Corporate Social Responsibility PDF Library
We’re constantly asked to define “CSR” and to help people find out basic information about how to get started on the subject. In addition a substantial set of articles on 3p, much work has been done by other organizations to help you out with the basics as well as to help make the business case for CSR more obvious.
Collected here in the Corporate Social Responsibility PDF Library are a featured selection of timely PDFs on key CSR topics, curated by TriplePundit and our partners.
Basic CSR Introductions
David Crowther & Guler Aras
Defining Corporate Social Responsibility
WHAT IS CORPORATE SOCIAL RESPONSIBILITY?
Within the world of business, the main “responsibility” for corporations has historically been to make money and increase shareholder value. In other words, corporate financial responsibility has been the sole bottom line driving force. However, in the last decade, a movement defining broader corporate responsibilities–for the environment, for local communities, for working conditions, and for ethical practices–has gathered momentum and taken hold.
Federal Reserve Bank of St. Louis
Corporate Social Responsibility Can Be Profitable
Corporate social responsibility (CSR) is a doctrine that promotes expanded social stewardship by businesses and organizations. CSR suggests that corporations embrace responsibilities toward a broader group of stakeholders (customers, employees and the community at large) in addition to their customary financial obligations to stockholders.
What is corporate social responsibility?
Corporate Social Responsibility (CSR) is becoming an increasingly important activity to businesses nationally and internationally. As globalisation accelerates and large corporations serve as global providers, these corporations have progressively recognised the benefits of providing CSR programs in their various locations. CSR activities are now being undertaken throughout the globe.
AHA! Writers, TriplePundit
7 Steps to turning your CSR report into a year of communications content
A CSR reports is big. Virtually no area of your company is off limits. It often covers a year or more of activity. Some reports are well over 100 pages and packed with information. Second, it’s hairy. Most CR reports take on complex and controversial issues that don’t have clear-cut solutions—dealing with climate change, designing products to be safe and environmentally responsible, and protecting human rights in the supply chain, to name just a few. And third, it’s got a huge appetite. It takes a lot of time and effort to gather and vet information from every corner of the organization, write (and rewrite) and design the report, and navigate the maze of reviews and approvals.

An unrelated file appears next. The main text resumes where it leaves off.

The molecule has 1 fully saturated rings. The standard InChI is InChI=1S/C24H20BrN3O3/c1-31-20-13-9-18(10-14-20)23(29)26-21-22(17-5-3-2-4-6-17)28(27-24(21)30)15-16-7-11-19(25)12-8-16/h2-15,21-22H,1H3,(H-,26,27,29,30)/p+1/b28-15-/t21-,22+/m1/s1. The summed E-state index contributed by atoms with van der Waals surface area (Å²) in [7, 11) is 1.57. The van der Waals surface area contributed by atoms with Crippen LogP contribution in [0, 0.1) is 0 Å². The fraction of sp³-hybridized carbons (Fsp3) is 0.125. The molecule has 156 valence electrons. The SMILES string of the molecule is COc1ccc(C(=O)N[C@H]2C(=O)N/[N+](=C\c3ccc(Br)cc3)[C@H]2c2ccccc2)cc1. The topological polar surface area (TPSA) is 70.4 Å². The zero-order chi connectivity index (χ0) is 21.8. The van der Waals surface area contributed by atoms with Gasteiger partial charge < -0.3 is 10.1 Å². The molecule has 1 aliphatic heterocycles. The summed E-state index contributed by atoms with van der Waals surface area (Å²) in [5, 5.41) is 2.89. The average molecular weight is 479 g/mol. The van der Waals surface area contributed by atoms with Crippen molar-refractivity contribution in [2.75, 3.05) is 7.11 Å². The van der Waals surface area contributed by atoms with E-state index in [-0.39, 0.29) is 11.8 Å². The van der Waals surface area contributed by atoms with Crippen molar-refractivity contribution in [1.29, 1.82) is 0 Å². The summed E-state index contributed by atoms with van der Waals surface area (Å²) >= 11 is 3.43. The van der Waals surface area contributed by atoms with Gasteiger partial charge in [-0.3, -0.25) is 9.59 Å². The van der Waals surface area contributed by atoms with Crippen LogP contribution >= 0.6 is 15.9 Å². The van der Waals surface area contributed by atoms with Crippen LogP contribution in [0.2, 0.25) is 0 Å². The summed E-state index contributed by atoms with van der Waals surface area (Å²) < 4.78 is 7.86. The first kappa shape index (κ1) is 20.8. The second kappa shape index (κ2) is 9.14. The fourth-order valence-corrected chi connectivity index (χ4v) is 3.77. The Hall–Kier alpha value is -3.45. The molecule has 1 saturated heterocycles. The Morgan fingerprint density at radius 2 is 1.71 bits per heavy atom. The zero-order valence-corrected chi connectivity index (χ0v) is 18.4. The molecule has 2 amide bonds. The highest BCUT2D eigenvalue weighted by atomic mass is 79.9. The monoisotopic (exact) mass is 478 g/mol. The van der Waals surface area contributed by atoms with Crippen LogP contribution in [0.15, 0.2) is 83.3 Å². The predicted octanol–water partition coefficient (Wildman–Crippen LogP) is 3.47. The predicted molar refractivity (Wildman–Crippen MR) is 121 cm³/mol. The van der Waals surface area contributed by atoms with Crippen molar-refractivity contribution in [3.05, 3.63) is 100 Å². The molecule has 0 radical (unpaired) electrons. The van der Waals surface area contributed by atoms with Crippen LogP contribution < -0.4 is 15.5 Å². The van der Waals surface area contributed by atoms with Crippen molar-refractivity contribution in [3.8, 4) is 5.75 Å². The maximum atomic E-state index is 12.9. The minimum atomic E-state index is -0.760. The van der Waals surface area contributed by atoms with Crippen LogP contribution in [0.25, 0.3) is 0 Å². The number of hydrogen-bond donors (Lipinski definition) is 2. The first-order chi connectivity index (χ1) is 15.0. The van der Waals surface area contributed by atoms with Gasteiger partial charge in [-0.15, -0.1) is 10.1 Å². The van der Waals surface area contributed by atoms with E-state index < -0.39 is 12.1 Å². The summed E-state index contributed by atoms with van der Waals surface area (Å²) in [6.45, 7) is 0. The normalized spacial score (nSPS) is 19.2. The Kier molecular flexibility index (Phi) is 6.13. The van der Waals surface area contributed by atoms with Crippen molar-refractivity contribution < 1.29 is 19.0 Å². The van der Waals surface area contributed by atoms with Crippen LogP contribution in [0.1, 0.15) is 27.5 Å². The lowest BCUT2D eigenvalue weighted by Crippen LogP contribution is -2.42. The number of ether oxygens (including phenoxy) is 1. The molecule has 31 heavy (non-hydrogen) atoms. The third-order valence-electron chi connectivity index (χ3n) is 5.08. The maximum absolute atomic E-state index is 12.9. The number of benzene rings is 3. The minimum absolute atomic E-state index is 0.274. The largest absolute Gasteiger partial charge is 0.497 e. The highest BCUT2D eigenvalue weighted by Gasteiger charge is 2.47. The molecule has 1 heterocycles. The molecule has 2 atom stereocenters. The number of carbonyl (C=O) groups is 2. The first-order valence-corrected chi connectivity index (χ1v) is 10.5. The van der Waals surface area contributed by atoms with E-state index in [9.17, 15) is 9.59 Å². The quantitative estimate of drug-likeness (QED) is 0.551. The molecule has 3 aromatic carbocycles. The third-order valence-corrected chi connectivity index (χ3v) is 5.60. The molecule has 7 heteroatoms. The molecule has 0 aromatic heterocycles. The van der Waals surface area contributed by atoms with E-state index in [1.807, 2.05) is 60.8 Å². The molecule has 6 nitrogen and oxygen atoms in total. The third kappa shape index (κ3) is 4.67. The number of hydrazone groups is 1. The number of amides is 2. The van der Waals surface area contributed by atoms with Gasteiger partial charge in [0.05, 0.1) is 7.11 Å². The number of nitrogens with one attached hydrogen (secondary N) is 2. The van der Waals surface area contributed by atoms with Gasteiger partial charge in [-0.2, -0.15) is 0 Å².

Adding Value Through Sustainability Reporting
Sustainability reporting is changing. Using an online questionnaire followed by individual interviews Corporate Citizenship set about taking a snapshot of the current state of reporting as experienced by over 150 practitioners. Recipients were asked them about their reporting audiences, formats used, preferred frameworks, attitudes to integrated reporting and the challenges they faced.Their responses were used to test a time-based model of reporting development, to identify current best practice and uncover a future direction for sustainability reporting.
How to move beyond the corporate responsibility report
All too often a company posts its CR report to its website, issues a press release, maybe updates its blog and sends out a tweet, and calls it good. At least for a few months, until planning for the next report begins. The better option? Move beyond a standalone, once-a-year report to an ongoing CR communications platform to connect with the people you most want to reach. Learn more in this informative PDF from AHA! Writers, a communications firm specializing in CR reporting.
Center for Creative Leadership
International Institute for Sustainable Development
Corporate Social Responsibility An Implementation Guide for Business
The guide, which draws heavily on a 2005 guide prepared by the Government of Canada for a Canadian audience, aims to provide practical guidance to companies operating in the international context.1 With this in mind, we have made a special effort to highlight issues and examples from around the world.